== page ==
macdonalds I just closed a production in a theatre festival of what was supposed to be about new ideas.  Actually it was a homogenized collection of mainstream scripts.  The play I chose to direct was one of the exceptions. The playwright Gina Femia played with conventions of character, time and setting, as did I in my direction.  Not surprisingly, this was the most challenging piece to grasp and appreciate for the fundamentally conservative audiences.

While we were still in rehearsal, a cohort and friend who (several years ago) was one of my students made the front page of a major paper for distributing allegedly inappropriate material to his students for a stand-up comedy unit.  The story was picked up by other media outlets across the country and Jeff was subsequently and rather hastily and unceremoniously dismissed from his 12 year position as a teacher with the Toronto District School Board. It didn’t matter that students, colleagues, parents and alumni all rallied to support this teacher and to explain that although  Mr. Jones may be conceived as unconventional, it is because he is genuine, honest and authentic that he is so effective as a teacher.  Jeff made a difference in his students’ lives.

 Political correctness.  Cookie cutter education.  Moral sanctimony.  political-correctness_puppet

I belong to a very small minority of people who don’t really enjoy musicals and other forms of big box entertainment.  I can’t count the number of times I went to see a show that got rave reviews from audiences, but I walked out feeling “meh”.  Students and many of my friends are shocked when I announce I wasn’t particularly wowed by Rent, seduced by Chicago or touched by My Mother’s Lesbian Jewish Wiccan Wedding.   I understand the appeal of such shows, but the outcome is not much different than the way I feel after I eat a Big Mac.  The two beef patties, special sauce, lettuce, cheese, pickles, onions – all on a sesame seed bun may satisfy billions of cravings, but for me the greasy, salty burger with chemical laden sauce makes me feel a little sick and a lot guilty.  The Big Mac will never, ever have the tender, rich succulent satisfaction of a prime, grass-fed filet mignon.

I do not go to the theatre to have my appetite for entertainment satiated. I need and expect theatre (and literature, film, music, art and dance) to feed my imagination and nourish my spirit.  I expect to be confronted with new ideas, perspectives and questions and I hope my equilibrium will somehow be shaken, and my boundaries be pushed.  Give me theatre that makes me think hard,  feel deeply and it’s okay to make me feel uncomfortable.  I’d so rather attend and pay good money for an unsuccessful production with noble intentions than sit through a glittering, shiny multimillion dollar production that has next to no substance.

I felt the same way about teaching.  It wasn’t about teaching my students to become entertainers – tap-dancing musical theatre performers or God help us, reality television celebs.  It wasn’t about encouraging kids to get an agent so they could audition for McDonalds’ commercials and make lots of money so they could pretend they were actors or artists.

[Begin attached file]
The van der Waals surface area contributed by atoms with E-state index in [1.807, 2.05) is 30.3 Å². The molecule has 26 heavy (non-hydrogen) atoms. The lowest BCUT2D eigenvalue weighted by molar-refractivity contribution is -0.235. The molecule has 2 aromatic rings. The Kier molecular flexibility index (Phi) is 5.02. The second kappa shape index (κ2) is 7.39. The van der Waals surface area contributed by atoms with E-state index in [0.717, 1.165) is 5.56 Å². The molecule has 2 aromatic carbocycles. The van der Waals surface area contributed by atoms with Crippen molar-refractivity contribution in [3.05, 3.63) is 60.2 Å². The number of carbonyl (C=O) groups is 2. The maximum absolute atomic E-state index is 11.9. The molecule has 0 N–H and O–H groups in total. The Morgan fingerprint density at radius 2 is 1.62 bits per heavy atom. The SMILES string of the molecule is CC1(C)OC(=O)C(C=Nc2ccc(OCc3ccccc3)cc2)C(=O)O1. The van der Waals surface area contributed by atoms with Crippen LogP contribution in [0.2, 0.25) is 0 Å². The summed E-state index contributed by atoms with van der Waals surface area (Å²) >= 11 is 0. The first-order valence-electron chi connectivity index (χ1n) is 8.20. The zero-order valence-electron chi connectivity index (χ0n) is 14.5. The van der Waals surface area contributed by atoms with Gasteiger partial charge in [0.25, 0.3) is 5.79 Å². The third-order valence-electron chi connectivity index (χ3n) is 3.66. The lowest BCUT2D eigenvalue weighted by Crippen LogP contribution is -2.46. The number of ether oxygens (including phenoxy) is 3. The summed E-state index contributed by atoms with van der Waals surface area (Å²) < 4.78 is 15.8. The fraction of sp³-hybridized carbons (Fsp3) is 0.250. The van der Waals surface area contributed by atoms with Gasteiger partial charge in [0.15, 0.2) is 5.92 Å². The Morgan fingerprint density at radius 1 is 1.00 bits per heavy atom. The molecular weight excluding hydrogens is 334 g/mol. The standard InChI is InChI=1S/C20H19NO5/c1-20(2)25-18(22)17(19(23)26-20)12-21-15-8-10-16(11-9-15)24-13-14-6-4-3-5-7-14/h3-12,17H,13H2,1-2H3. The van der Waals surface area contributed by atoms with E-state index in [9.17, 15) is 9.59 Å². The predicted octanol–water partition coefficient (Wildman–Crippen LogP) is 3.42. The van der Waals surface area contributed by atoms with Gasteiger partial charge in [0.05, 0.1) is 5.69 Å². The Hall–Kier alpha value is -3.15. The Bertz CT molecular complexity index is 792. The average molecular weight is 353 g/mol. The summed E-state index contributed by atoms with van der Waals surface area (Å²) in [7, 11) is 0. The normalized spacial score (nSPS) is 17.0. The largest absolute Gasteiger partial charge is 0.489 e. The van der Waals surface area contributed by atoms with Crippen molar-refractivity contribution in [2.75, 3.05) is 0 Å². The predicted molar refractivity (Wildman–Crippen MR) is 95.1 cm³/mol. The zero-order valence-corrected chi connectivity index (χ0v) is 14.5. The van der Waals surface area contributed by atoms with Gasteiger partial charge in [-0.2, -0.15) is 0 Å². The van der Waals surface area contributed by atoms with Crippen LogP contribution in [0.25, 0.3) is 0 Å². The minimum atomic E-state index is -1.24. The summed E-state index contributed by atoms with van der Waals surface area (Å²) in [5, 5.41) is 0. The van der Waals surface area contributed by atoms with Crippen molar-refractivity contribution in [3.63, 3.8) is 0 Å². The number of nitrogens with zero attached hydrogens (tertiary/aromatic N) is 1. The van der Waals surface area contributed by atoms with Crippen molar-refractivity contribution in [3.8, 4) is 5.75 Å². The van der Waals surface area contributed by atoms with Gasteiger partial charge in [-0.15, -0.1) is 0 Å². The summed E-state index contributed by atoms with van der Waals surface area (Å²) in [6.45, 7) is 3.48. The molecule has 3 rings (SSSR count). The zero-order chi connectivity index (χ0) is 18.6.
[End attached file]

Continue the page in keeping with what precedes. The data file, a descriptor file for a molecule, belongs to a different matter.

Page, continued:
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 What I did try to teach was critical thinking skills.  I wanted my students to create, not imitate, to use the arts as a form of communication for ideas, values and issues that were universally important, and to connect in meaningful ways in order to better understand our shared humanity beyond social class, ethnicity, religion or geographical and political divides.  I wanted my students to listen to others, to empathize with those who may be different, to keep their minds open, to be accepting and to to think outside of the proverbial box.  I tried to show them that creating something worthwhile was always difficult and requires serious work ethic, tenacity, determination, sacrifice and passion.  I tried to create a safe space to explore, where they could be honest and open and real and where it was okay to fail.

So, here we are in 2013 and in many ways the world I live in has stepped backwards.  My friends still teaching in the trenches are now second-guessing themselves and their curriculum because conservative nay-sayers, book-burners, paranoid administrators and witch-hunters are on the loose and empowered by their sense righteousness. Literally, there is a climate of fear.  Based on what has happened to Jeff, I believe we are now entering an age of McSchools and McDrama classes. The best teachers: the daring ones, the non-conventional, the brave and the creative – they do have reason to be frightened.  Theatre too, is becoming increasingly safe and insipid.  Artistic directors have become afraid of punitive funding cuts by conservative governments. While razzle dazzle shows like Wizard of Oz and Cats are still attracting crowds to Toronto theatres, the really brilliant work by  talented Canadian playwrights, directors and actors is only seen and appreciated by a few.

It really is a Catch 22.